Ruffin supports interests of district
Somehow it does not surprise me that The Herald would endorse the current York County Councilman for District 3. This district includes half of the county, has only one vote on the council, and includes the Bethany community, Bullocks Creek, Hickory Grove, Sharon, Smyrna and York.
I am sure that it is in the best interest of Rock Hill for Mr. Cox to remain in his current seat since he is for everything that Rock Hill holds near and dear and volunteers those of us in District 3 for every tax-and-spend project that Rock Hill can dream up.
Cox promised an open and transparent government. We are still waiting!
Never miss a local story.
Meanwhile, most decisions are rubber-stamped in public while all real discussions go on privately or in executive session.
We can't wait for election day!
Vote Kenny Ruffin who truly wants representative government for York County.
Gullick is a gifted leader
In the 1990s, I lived in York County. Even though I've moved back to my native Lowcountry, I am proud to support state Rep. Carl Gullick.
Gullick's political career began in 1992, when he toppled the Democratic chairman of York County Council, leading the council's first GOP majority. When Carl and three other freshman council members took office, York County was, to sum it up in a single word, broken.
The county had lost millions in illegal investments of retirement funds, taxes were out of control, county government was regularly the subject of protests of dozens and then hundreds of county residents, and there was no clue about how to address problems that were facing the county, including congested roads and replacing thousands of jobs lost due to the collapse of the textile industry.
Carl was asked to serve as chairman of County Council on his first day in office. Since the last three chairs had all been ousted at the polls amid feuding, finger-pointing, and political gridlock, some warned his tenure would be short. Fortunately, for both Carl and York County, this story ended very differently.
For his entire eight-year tenure, Carl Gullick remained chairman of council. But he did more than wield a gavel and set agendas -- he truly led York County. In that time, they voted the Pennies for Progress program, and then 71 percent of voters approved renewing the 1 cent sales tax. Industrial development increased notably and county government began to work for the people instead of over and against them. Carl was one of those who looked beyond the present crisis, believed things could be turned around, and worked hard to make that vision a reality.
That's the kind of leadership you don't find very often.
Carl was, as he is now, sometimes unconventional and not afraid to speak his mind. He doesn't take orders or follow agendas, but has remained the deep thinker who sees solutions and works hard to make them happen. In today's world where scoring political points often seems more important than solving problems, Carl Gullick is a true asset in the House, just as he was in county government in the 1990s.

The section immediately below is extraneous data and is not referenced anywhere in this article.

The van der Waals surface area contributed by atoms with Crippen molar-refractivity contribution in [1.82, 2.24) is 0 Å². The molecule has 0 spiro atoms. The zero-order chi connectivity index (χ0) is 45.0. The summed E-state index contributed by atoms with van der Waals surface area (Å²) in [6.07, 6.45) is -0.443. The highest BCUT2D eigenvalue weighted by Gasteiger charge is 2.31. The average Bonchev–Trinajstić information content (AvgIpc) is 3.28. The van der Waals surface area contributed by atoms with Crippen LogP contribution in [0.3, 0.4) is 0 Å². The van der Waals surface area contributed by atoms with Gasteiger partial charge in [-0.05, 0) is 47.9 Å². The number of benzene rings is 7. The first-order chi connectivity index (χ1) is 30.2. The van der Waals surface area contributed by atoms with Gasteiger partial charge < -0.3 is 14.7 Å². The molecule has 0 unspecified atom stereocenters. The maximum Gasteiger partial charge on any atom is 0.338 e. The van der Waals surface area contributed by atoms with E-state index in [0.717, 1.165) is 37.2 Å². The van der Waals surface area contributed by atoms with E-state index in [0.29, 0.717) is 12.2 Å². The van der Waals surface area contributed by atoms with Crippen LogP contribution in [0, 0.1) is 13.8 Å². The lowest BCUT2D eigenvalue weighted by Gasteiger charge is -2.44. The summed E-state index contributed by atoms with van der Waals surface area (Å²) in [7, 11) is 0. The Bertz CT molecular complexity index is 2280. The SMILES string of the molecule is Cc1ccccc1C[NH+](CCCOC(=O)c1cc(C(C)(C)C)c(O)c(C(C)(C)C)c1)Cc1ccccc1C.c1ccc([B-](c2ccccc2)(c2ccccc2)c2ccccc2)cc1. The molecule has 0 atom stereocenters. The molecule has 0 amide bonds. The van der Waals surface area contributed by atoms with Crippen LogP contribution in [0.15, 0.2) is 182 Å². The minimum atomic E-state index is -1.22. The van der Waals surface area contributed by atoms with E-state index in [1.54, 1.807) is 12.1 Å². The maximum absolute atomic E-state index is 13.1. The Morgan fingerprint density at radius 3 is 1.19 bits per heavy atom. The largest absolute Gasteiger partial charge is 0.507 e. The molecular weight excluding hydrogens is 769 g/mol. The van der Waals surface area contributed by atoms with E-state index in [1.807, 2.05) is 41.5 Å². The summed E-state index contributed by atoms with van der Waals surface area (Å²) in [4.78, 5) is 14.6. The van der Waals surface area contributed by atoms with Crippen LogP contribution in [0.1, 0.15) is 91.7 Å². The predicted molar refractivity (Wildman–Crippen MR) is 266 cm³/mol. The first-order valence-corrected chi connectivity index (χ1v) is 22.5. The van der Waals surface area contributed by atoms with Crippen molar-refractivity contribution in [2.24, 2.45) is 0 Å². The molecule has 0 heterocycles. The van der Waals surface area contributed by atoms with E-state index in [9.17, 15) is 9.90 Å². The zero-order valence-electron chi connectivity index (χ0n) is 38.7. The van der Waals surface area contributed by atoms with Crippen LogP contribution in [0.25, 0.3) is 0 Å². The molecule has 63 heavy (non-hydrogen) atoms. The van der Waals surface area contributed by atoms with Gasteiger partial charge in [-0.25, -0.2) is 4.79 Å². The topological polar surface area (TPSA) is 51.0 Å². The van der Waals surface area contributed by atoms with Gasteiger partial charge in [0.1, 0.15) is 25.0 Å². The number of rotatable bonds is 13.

Who's responsible for 'Pennies' shortfall?
According to The Herald, we have completed only seven out of 40 of the road projects from both the 1997 and 2003 Pennies for Progress taxes which have brought in around $300 million. I would like to know who is going to be held accountable for this. Joe Cox is in favor of another Pennies for Progress tax without accounting for what went wrong with the last two. Western York County citizens have only one option: Vote for Kenny Ruffin on Tuesday.
Leah Moody offers a new approach
Sometimes The Herald Editorial Board makes a mistake, and their endorsement of the District 17 state Senate seat is one for this year. The Herald endorsed the candidate of "experience" over one who represents the energy and new ideas that the Legislature sorely needs.
Creighton Coleman is cited as the person with legislative experience, so let's see what that experience has brought District 41 and Fairfield and Chester Counties. During the eight years in which Mr. Coleman has represented Fairfield and Chester Counties, they have not experienced a notable improvement in either education or the unemployment rate.
Both Chester and Fairfield Counties have populations in which over 30 percent of their residents age 25 and younger do not have high school diplomas. Chester and Fairfield Counties both have unemployment rates that are gradually moving toward 7 percent.
Mr. Coleman's voting record is not one that represents the best interests of his House district. There is little significant effort to improve the plight of their school systems. True, he supported Act 388, which replaced property tax with the 1 percent sale tax increase. The result next year will be the local school boards struggling to find funds to meet the basic needs to provide quality education for our children and meaningful compensation for our teachers.
Jobs continue to leave Fairfield and Chester Counties without an influx of new jobs. Mr. Coleman must be held accountable for these shortcomings. He is the poster child for old ideas that produce the same old results that benefit the select few and ignore the greater needs of the community.
As Leah would say, "It's a new day" and the time for change we need in the state Senate. She is not totally without experience as The Herald's endorsement might lead one to believe. Her experience is not just titles but rather knowledge of how to write, support and manage the development of new legislation. She possesses a wealth of knowledge and experience in constitutional law at both the state and federal level. Her commitment to the community has been tireless. We don't need more of the same, and that is what Creighton Coleman represents.